I took some more this evening since i did see one of the groundhogs run across the back of the next yard over. If i'm lucky, they have decided to stick to the other side of my neighbors' house. I really wish they'd do something about that woodpile. If it were stacked properly it wouldn't be so inviting to vermin.
Anyway, here are the pics from 6/23/10
Kohlrabi & Chard
Kale stands untouched and a small cabbage plant to the bottom right was missed.
Its har4d to see, but there are the small purple cauliflower plants here. They got their big round leaves nipped off, but they have their center leaves still...at least 2 of them seem to. I need to weed this area.
And these are the Brussels sprouts, some seem to have made it, they might survive to grow if they don't get eaten again.
Looks pretty much the same to me except the chard seems to be regrowing. Its a cut-and-come-again veggie, so that is encouraging.
Kohlrabi and chard
.I haven't bothered to weed here lately, the weather has been uncomfortable for me and its too depressing to spend much time looking at the ruins.
This is the cabbage, i think it is also the same.
The collards look the same, damage not too bad on them for the most part.
The broccoli, being my favorite and most anticipated crop, of course got the worst of it. Cabbage is my second favorite by the way, and the damage is approximately proportionate.
Lets hope! It might be the only crop those nasty things leave for me.
I figured while i was out there to take more pics of what is doing well.
Tomatoes and corn.... need weeding, can't tell the corn from the weeds and i do have basil to the left of the tomatoes and i have marigolds to the right.
The gift cuttings i got last week are mixed. Some are still putting on a game face and some are obviously not going to root.
There is at least one out of each group that has shriveled or balckened, i think i only have 2 pieces of the kiwi that are still hanging on. Hardy kiwi are a cantankerous little creatures anyway. lol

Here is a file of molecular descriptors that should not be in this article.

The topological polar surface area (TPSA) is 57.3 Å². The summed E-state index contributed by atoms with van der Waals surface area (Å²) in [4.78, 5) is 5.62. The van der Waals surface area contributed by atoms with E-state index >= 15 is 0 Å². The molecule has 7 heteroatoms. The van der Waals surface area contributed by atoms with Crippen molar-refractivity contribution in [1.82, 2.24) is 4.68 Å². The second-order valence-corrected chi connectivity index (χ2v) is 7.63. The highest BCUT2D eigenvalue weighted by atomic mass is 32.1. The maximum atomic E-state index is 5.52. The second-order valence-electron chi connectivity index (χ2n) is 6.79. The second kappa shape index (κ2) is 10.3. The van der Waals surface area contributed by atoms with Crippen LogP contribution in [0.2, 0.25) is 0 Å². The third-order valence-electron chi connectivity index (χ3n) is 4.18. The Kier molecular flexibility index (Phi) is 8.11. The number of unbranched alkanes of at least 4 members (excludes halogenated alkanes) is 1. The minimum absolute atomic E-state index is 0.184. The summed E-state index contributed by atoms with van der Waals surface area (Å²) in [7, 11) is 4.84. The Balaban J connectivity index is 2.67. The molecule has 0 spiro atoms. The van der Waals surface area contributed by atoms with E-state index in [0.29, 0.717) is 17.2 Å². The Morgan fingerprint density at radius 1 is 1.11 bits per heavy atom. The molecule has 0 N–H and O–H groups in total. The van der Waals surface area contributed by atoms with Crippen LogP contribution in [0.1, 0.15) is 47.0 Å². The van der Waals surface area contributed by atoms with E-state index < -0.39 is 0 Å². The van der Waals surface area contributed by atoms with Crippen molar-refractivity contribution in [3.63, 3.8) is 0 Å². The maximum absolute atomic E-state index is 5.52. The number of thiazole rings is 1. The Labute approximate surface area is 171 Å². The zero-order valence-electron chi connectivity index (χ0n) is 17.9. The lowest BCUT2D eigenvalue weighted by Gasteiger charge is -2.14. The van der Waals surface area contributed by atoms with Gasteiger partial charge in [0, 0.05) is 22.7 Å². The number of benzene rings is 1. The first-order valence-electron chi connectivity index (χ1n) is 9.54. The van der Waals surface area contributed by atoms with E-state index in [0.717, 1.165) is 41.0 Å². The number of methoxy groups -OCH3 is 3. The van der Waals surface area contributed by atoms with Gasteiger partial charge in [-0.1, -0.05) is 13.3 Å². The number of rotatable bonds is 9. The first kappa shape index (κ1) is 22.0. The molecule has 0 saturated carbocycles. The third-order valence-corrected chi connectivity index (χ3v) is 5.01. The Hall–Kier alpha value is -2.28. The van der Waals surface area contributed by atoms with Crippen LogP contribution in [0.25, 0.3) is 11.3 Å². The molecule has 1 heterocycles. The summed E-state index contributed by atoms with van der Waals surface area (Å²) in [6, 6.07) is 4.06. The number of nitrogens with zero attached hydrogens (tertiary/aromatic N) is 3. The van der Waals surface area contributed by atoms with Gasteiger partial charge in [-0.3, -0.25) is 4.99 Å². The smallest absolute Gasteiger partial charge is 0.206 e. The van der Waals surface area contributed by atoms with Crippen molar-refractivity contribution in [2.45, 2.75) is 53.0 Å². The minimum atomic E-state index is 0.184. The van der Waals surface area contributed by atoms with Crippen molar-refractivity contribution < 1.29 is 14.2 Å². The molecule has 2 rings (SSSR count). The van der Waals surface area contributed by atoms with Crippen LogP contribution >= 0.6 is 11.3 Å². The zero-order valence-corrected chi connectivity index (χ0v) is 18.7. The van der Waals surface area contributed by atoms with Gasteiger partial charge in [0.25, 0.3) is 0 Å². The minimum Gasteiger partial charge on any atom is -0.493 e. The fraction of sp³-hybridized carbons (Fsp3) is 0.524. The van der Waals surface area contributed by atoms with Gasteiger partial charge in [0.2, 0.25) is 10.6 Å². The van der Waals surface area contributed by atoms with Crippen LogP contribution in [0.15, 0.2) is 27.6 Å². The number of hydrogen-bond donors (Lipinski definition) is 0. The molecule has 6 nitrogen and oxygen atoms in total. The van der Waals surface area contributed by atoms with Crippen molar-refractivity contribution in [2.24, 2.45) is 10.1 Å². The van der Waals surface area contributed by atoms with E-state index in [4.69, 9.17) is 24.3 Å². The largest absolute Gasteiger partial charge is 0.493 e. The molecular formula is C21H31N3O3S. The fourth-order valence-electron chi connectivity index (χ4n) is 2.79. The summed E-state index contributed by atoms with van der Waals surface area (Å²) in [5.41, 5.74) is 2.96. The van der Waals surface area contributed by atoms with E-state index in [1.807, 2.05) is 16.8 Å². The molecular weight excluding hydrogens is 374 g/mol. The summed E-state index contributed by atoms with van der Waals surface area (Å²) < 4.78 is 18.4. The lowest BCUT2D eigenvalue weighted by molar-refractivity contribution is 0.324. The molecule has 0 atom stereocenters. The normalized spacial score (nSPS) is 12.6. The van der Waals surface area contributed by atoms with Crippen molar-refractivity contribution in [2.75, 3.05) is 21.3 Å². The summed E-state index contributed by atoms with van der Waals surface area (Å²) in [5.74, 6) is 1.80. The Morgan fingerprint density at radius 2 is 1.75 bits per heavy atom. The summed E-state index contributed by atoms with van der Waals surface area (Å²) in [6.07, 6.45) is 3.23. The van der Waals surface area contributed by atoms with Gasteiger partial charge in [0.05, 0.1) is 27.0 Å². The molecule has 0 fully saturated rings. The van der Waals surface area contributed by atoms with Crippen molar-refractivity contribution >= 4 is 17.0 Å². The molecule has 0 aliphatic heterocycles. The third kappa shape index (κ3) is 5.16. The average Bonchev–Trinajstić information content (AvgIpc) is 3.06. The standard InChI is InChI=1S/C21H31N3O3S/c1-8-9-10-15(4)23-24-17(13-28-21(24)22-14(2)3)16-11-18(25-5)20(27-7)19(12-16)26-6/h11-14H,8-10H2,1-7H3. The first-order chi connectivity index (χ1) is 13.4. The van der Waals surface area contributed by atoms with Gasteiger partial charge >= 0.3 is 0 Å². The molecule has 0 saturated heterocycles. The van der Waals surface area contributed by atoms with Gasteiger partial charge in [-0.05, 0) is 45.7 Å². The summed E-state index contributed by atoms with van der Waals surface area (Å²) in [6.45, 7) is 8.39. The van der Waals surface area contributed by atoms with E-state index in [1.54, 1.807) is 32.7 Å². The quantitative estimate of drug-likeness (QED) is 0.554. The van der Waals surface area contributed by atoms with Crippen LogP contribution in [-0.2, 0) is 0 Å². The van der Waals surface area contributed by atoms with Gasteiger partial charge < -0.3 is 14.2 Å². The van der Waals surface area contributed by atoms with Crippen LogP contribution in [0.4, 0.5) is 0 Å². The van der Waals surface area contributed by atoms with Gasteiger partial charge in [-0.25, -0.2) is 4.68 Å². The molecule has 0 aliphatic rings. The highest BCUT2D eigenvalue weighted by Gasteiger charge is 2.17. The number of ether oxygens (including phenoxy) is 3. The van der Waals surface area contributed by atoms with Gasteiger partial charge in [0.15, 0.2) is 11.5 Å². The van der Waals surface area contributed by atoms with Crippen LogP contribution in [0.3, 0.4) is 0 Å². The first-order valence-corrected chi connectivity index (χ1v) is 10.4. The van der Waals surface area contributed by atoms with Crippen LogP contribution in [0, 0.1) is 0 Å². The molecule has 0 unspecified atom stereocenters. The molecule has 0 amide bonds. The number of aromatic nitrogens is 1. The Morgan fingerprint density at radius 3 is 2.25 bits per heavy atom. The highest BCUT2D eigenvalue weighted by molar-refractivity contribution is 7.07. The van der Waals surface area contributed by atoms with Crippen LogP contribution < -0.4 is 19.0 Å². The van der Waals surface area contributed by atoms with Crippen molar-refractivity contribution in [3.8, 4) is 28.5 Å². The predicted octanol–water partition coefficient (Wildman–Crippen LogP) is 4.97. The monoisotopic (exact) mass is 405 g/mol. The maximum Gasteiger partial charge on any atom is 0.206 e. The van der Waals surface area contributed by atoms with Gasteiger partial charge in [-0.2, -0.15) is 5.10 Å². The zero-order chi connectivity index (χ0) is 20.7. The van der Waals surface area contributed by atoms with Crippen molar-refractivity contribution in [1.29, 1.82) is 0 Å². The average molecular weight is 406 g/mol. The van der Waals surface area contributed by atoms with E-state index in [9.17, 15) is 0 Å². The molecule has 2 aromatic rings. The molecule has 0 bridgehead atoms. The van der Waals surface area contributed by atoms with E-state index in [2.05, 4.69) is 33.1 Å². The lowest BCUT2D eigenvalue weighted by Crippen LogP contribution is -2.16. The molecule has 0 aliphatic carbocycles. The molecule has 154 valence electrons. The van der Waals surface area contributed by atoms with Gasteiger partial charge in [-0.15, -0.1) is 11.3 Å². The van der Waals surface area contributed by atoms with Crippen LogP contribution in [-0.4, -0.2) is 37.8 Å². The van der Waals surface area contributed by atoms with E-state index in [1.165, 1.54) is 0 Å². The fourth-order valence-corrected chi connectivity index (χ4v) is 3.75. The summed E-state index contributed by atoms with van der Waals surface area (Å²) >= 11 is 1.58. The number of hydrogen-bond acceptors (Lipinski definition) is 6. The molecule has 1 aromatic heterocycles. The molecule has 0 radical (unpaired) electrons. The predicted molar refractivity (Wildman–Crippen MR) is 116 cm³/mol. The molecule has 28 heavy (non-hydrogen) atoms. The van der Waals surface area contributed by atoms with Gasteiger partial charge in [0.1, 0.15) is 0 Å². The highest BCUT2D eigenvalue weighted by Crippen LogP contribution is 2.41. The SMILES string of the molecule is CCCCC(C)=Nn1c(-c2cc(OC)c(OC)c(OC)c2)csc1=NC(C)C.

Though many leaves have dropped from the cuttings, there do seem to be tiny green buds remaining in the leaf scar area. They might develop if roots start to grow. Its just a matter of time to see how it goes.
I planted the chitted Autumn Olive seed but it hasn't emerged from the soil surface yet.
If i am going to replace the ruined cole crops with new seedlings i'll need to start seed this coming week. It might be a good opportunity to test the year-end value of the row covers, if the season cuts me short on the brassicas, the row covers may make the difference.
I read in one of my garden books, i think it was Joy of Gardening, that i can grow my own onion sets easily. The time to start that would be about now. Just plant the seeds directly in the garden and they will grow just enough to be set-sized by late fall. They can be lifted from the garden, cured like big onions and stored cool and dark in a fridge or root cellar for the winter and then set out as early as possible in the spring.
Worth a shot.
Oh and lastly...
The Mighty Hunter
He left it right at the doorway to the living room just where he knew i'd see it. He usually leaves his Rosie Rats there for me instead, so i almost didn't notice it at first.
So you know i'm very proud of him cause in order to brag about his catch, i have to admit that i had a mouse in my home and i had to show my hated pink carpet! The carpet came with the house and we want bamboo floors, but until we can afford wal-to-wall bamboo, i am stuck with the color i dislike the most.
Hubby teases Caper and calls him useless cause he sleeps all day and 'capers' through the house all night... but i told hubbs that he can't call the cat useless anymore. :o)